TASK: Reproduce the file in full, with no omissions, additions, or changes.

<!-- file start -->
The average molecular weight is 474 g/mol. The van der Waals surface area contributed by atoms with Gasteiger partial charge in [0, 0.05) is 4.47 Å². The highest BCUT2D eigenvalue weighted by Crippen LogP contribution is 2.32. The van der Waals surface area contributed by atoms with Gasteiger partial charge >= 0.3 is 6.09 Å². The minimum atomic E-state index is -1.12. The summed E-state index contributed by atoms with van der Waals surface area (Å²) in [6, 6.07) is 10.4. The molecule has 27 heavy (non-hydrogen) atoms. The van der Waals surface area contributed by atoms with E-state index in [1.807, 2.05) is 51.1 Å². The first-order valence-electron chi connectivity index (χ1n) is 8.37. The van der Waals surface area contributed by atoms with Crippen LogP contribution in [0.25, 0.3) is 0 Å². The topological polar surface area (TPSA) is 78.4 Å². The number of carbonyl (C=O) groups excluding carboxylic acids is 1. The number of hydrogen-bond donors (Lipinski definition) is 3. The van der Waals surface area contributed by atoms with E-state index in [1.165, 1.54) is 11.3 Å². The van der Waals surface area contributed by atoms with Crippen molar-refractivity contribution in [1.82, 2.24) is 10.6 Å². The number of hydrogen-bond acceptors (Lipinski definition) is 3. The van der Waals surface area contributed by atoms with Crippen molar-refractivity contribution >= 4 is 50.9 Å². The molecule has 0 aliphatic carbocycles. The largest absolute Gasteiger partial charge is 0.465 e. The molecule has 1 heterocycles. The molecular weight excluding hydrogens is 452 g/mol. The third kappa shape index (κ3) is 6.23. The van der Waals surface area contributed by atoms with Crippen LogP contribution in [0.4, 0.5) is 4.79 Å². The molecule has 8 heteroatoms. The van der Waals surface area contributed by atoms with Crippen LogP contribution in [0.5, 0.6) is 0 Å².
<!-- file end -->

The average molecular weight is 474 g/mol. The van der Waals surface area contributed by atoms with Gasteiger partial charge in [0, 0.05) is 4.47 Å². The highest BCUT2D eigenvalue weighted by Crippen LogP contribution is 2.32. The van der Waals surface area contributed by atoms with Gasteiger partial charge >= 0.3 is 6.09 Å². The minimum atomic E-state index is -1.12. The summed E-state index contributed by atoms with van der Waals surface area (Å²) in [6, 6.07) is 10.4. The molecule has 27 heavy (non-hydrogen) atoms. The van der Waals surface area contributed by atoms with E-state index in [1.807, 2.05) is 51.1 Å². The first-order valence-electron chi connectivity index (χ1n) is 8.37. The van der Waals surface area contributed by atoms with Crippen LogP contribution in [0.25, 0.3) is 0 Å². The topological polar surface area (TPSA) is 78.4 Å². The number of carbonyl (C=O) groups excluding carboxylic acids is 1. The number of hydrogen-bond donors (Lipinski definition) is 3. The van der Waals surface area contributed by atoms with E-state index in [1.165, 1.54) is 11.3 Å². The van der Waals surface area contributed by atoms with Crippen molar-refractivity contribution in [1.82, 2.24) is 10.6 Å². The number of hydrogen-bond acceptors (Lipinski definition) is 3. The van der Waals surface area contributed by atoms with Crippen molar-refractivity contribution >= 4 is 50.9 Å². The molecule has 0 aliphatic carbocycles. The largest absolute Gasteiger partial charge is 0.465 e. The molecule has 1 heterocycles. The molecular weight excluding hydrogens is 452 g/mol. The third kappa shape index (κ3) is 6.23. The van der Waals surface area contributed by atoms with Crippen LogP contribution in [0.4, 0.5) is 4.79 Å². The molecule has 8 heteroatoms. The van der Waals surface area contributed by atoms with Crippen LogP contribution in [0.5, 0.6) is 0 Å².